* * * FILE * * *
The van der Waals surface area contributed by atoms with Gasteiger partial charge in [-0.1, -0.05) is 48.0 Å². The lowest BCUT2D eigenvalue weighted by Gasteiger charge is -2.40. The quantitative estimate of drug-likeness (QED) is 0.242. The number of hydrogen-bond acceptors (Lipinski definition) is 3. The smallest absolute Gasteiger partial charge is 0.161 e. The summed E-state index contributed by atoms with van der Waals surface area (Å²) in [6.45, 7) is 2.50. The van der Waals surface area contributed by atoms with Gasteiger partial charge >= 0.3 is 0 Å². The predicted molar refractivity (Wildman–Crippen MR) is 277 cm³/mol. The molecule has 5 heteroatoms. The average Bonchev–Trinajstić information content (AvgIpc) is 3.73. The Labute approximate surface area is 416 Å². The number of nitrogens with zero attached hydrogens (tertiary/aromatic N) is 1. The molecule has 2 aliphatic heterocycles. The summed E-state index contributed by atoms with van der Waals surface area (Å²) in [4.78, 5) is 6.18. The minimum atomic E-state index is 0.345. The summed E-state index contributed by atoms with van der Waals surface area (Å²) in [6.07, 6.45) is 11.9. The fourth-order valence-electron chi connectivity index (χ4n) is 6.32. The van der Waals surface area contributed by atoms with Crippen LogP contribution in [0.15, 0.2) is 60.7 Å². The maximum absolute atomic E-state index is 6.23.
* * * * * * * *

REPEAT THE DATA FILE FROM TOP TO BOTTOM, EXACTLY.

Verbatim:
The van der Waals surface area contributed by atoms with Gasteiger partial charge in [-0.1, -0.05) is 48.0 Å². The lowest BCUT2D eigenvalue weighted by Gasteiger charge is -2.40. The quantitative estimate of drug-likeness (QED) is 0.242. The number of hydrogen-bond acceptors (Lipinski definition) is 3. The smallest absolute Gasteiger partial charge is 0.161 e. The summed E-state index contributed by atoms with van der Waals surface area (Å²) in [6.45, 7) is 2.50. The van der Waals surface area contributed by atoms with Gasteiger partial charge >= 0.3 is 0 Å². The predicted molar refractivity (Wildman–Crippen MR) is 277 cm³/mol. The molecule has 5 heteroatoms. The average Bonchev–Trinajstić information content (AvgIpc) is 3.73. The Labute approximate surface area is 416 Å². The number of nitrogens with zero attached hydrogens (tertiary/aromatic N) is 1. The molecule has 2 aliphatic heterocycles. The summed E-state index contributed by atoms with van der Waals surface area (Å²) in [4.78, 5) is 6.18. The minimum atomic E-state index is 0.345. The summed E-state index contributed by atoms with van der Waals surface area (Å²) in [6.07, 6.45) is 11.9. The fourth-order valence-electron chi connectivity index (χ4n) is 6.32. The van der Waals surface area contributed by atoms with Crippen LogP contribution in [0.15, 0.2) is 60.7 Å². The maximum absolute atomic E-state index is 6.23.